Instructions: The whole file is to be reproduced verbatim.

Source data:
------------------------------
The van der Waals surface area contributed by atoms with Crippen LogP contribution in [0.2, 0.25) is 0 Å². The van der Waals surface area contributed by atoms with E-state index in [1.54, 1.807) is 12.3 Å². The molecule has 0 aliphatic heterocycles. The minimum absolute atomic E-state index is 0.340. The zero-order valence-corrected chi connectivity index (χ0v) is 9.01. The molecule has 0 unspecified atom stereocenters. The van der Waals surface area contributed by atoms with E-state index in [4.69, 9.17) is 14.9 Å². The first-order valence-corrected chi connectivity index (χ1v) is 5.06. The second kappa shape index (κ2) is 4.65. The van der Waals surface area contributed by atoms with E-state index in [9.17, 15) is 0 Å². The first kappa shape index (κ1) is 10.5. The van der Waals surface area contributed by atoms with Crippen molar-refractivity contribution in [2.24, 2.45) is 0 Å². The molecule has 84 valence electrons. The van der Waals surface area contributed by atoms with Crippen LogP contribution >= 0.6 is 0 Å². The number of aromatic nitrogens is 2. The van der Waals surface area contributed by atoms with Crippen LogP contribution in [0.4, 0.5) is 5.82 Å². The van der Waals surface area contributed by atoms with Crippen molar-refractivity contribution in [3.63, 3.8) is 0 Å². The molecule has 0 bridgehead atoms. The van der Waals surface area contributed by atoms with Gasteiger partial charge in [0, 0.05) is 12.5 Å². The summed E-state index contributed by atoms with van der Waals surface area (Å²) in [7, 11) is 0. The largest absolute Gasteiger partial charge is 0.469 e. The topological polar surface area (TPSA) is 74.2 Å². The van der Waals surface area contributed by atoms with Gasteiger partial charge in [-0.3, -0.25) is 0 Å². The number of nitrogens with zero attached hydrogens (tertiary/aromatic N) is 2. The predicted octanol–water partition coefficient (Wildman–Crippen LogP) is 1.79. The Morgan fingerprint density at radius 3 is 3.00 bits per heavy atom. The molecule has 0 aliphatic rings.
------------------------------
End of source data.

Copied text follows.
The van der Waals surface area contributed by atoms with Crippen LogP contribution in [0.2, 0.25) is 0 Å². The van der Waals surface area contributed by atoms with E-state index in [1.54, 1.807) is 12.3 Å². The molecule has 0 aliphatic heterocycles. The minimum absolute atomic E-state index is 0.340. The zero-order valence-corrected chi connectivity index (χ0v) is 9.01. The molecule has 0 unspecified atom stereocenters. The van der Waals surface area contributed by atoms with E-state index in [4.69, 9.17) is 14.9 Å². The first-order valence-corrected chi connectivity index (χ1v) is 5.06. The second kappa shape index (κ2) is 4.65. The van der Waals surface area contributed by atoms with E-state index in [9.17, 15) is 0 Å². The first kappa shape index (κ1) is 10.5. The van der Waals surface area contributed by atoms with Crippen molar-refractivity contribution in [2.24, 2.45) is 0 Å². The molecule has 84 valence electrons. The van der Waals surface area contributed by atoms with Crippen LogP contribution >= 0.6 is 0 Å². The number of aromatic nitrogens is 2. The van der Waals surface area contributed by atoms with Crippen LogP contribution in [0.4, 0.5) is 5.82 Å². The van der Waals surface area contributed by atoms with Crippen molar-refractivity contribution in [3.63, 3.8) is 0 Å². The molecule has 0 bridgehead atoms. The van der Waals surface area contributed by atoms with Gasteiger partial charge in [0, 0.05) is 12.5 Å². The summed E-state index contributed by atoms with van der Waals surface area (Å²) in [7, 11) is 0. The largest absolute Gasteiger partial charge is 0.469 e. The topological polar surface area (TPSA) is 74.2 Å². The van der Waals surface area contributed by atoms with Gasteiger partial charge in [-0.3, -0.25) is 0 Å². The number of nitrogens with zero attached hydrogens (tertiary/aromatic N) is 2. The predicted octanol–water partition coefficient (Wildman–Crippen LogP) is 1.79. The Morgan fingerprint density at radius 3 is 3.00 bits per heavy atom. The molecule has 0 aliphatic rings.